Traditional High Tea
At The Custer Senior Center, Saturday February 24, 2017
All Images: Peg Ryan/Custer Free Press
The Indian Arts and Crafts Board (IACB) will host a juried art competition and exhibition for Indian youth. The theme of the 2017 competition will be “We Are Still Here.”
Competitions and Exhibitions will be held at the following locations:
- Sioux Indian Museum, 222 New York St., Rapid City, South Dakota
- Southern Plains Indian Museum, 801 E Central Blvd., Anadarko, Oklahoma
The competition will be open to enrolled members of Federally recognized tribes between the ages of 12 and 18. Proof of the youth’s enrollment in a Federally recognized tribe and written permission of a parent or guardian will be required.
The competition will provide Indian youth with a realistic juried art show experience; encourage the development and expansion of their skills in production and marketing; and enhance youth interest in culture, history, and the possibility of an artistic career. All submissions of work will be judged by an independent panel of jurors. Awards will be distributed in the amount of $250 for first place, $150 for second place, and $100 for third place.
All artwork must be submitted by April 7, 2017. Winners will be announced on April 21, 2017.
An exhibition of selected works will be displayed at the participating museums from April 21 to May 26, 2017.
In addition, the IACB will feature selected works from the exhibition in promotional brochures to complement the exhibition. Selected entries may be featured on the IACB website and in IACB promotional and educational materials.
FOR MORE INFORMATION, INCLUDING OFFICIAL CONTEST RULES AND APPLICATION PLEASE CLICK THIS LINK TO DOWNLOAD YOUR ENTRY!
Conor McMahon, Chief Curator, Indian Arts and Crafts, 605-394-2381, email@example.com
By Aaron D. Knochel,
Pennsylvania State University
Recent reports indicate that Trump administration officials have circulated plans to defund the National Endowment of the Arts (NEA), putting this agency on the chopping block – again.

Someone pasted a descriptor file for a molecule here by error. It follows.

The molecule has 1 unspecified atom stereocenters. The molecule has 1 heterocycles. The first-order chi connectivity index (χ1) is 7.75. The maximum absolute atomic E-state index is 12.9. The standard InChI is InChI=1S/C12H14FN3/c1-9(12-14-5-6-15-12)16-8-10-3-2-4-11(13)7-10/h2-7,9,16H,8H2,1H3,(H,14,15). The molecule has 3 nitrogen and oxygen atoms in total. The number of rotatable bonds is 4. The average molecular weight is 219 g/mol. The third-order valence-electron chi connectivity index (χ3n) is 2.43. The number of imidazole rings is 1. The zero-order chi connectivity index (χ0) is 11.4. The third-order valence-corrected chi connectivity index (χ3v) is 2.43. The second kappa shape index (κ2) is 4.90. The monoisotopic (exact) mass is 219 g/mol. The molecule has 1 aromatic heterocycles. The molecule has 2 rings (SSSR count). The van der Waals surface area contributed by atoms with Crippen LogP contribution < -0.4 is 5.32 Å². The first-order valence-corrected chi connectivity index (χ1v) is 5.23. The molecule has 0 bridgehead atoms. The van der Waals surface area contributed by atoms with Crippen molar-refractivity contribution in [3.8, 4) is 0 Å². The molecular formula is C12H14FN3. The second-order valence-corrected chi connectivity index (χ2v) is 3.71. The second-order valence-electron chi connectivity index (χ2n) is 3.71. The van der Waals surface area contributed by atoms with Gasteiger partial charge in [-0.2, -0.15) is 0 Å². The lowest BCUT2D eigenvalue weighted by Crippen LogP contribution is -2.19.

Conservatives have sought to eliminate the NEA since the Reagan administration. In the past, arguments were limited to the content of specific state-sponsored works that were deemed offensive or immoral – an offshoot of the culture wars.
Now the cuts are largely driven by an ideology to shrink the federal government and decentralize power. The Heritage Foundation, a conservative think tank, argues that government should not use its “coercive power of taxation” to fund arts and humanities programs that are neither “necessary nor prudent.” The federal government, in other words, has no business supporting culture. Period.
But there are two major flaws in conservatives’ latest attack on the NEA: The aim to decentralize the government could end up dealing local communities a major blow, and it ignores the economic contribution of this tiny line item expense.
The relationship between government and the arts
Historically, the relationship between the state and culture is as fundamental as the idea of the state itself. The West, in particular, has witnessed an evolution from royal and religious patronage of the arts to a diverse range of arts funding that includes sales, private donors, foundations, corporations, endowments and the government.
Prior to the formation of the NEA in 1965, the federal government strategically funded cultural projects of national interest. For example, the Commerce Department subsidized the film industry in the 1920s and helped Walt Disney skirt bankruptcy during World War II. The same could be said for the broad range of New Deal economic relief programs, like the Public Works of Art Project and the Works Progress Administration, which employed artists and cultural workers. The CIA even joined in, funding Abstract Expressionist artists as a cultural counterweight to Soviet Realism during the Cold War.
The NEA came about during the Cold War. In 1963, President John F. Kennedy asserted the political and ideological importance of artists as critical thinkers, provocateurs and powerful contributors to the strength of a democratic society. His attitude was part of a broader bipartisan movement to form a national entity to promote American arts and culture at home and abroad. By 1965, President Johnson took up Kennedy’s legacy, signing the National Arts and Cultural Development Act of 1964 – which established the National Council on the Arts – and the National Foundation on the Arts and Humanities Act of 1965, which established the NEA.